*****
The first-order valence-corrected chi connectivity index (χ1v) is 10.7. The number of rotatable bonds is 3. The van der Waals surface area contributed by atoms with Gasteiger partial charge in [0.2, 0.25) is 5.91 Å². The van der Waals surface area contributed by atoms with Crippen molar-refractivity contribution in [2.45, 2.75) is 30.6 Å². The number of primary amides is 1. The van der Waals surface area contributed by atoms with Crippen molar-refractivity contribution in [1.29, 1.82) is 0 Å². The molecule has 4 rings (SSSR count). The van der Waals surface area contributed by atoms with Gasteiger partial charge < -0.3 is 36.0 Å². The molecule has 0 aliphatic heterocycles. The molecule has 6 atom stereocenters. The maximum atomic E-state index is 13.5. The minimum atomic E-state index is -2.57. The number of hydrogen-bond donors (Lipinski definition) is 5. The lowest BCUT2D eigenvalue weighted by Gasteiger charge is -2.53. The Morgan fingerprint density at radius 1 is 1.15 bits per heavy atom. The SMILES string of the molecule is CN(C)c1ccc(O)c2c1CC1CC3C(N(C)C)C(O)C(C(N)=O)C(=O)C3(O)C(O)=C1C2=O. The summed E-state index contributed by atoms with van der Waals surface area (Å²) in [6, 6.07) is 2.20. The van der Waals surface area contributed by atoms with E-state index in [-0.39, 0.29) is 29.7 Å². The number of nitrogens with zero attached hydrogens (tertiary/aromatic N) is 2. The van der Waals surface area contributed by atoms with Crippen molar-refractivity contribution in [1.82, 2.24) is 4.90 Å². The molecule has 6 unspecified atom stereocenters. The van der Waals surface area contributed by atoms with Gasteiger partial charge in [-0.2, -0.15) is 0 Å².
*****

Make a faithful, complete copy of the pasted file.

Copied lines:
The first-order valence-corrected chi connectivity index (χ1v) is 10.7. The number of rotatable bonds is 3. The van der Waals surface area contributed by atoms with Gasteiger partial charge in [0.2, 0.25) is 5.91 Å². The van der Waals surface area contributed by atoms with Crippen molar-refractivity contribution in [2.45, 2.75) is 30.6 Å². The number of primary amides is 1. The van der Waals surface area contributed by atoms with Crippen molar-refractivity contribution in [1.29, 1.82) is 0 Å². The molecule has 4 rings (SSSR count). The van der Waals surface area contributed by atoms with Gasteiger partial charge < -0.3 is 36.0 Å². The molecule has 0 aliphatic heterocycles. The molecule has 6 atom stereocenters. The maximum atomic E-state index is 13.5. The minimum atomic E-state index is -2.57. The number of hydrogen-bond donors (Lipinski definition) is 5. The lowest BCUT2D eigenvalue weighted by Gasteiger charge is -2.53. The Morgan fingerprint density at radius 1 is 1.15 bits per heavy atom. The SMILES string of the molecule is CN(C)c1ccc(O)c2c1CC1CC3C(N(C)C)C(O)C(C(N)=O)C(=O)C3(O)C(O)=C1C2=O. The summed E-state index contributed by atoms with van der Waals surface area (Å²) in [6, 6.07) is 2.20. The van der Waals surface area contributed by atoms with E-state index in [-0.39, 0.29) is 29.7 Å². The number of nitrogens with zero attached hydrogens (tertiary/aromatic N) is 2. The van der Waals surface area contributed by atoms with Crippen molar-refractivity contribution in [1.82, 2.24) is 4.90 Å². The molecule has 6 unspecified atom stereocenters. The van der Waals surface area contributed by atoms with Gasteiger partial charge in [-0.2, -0.15) is 0 Å².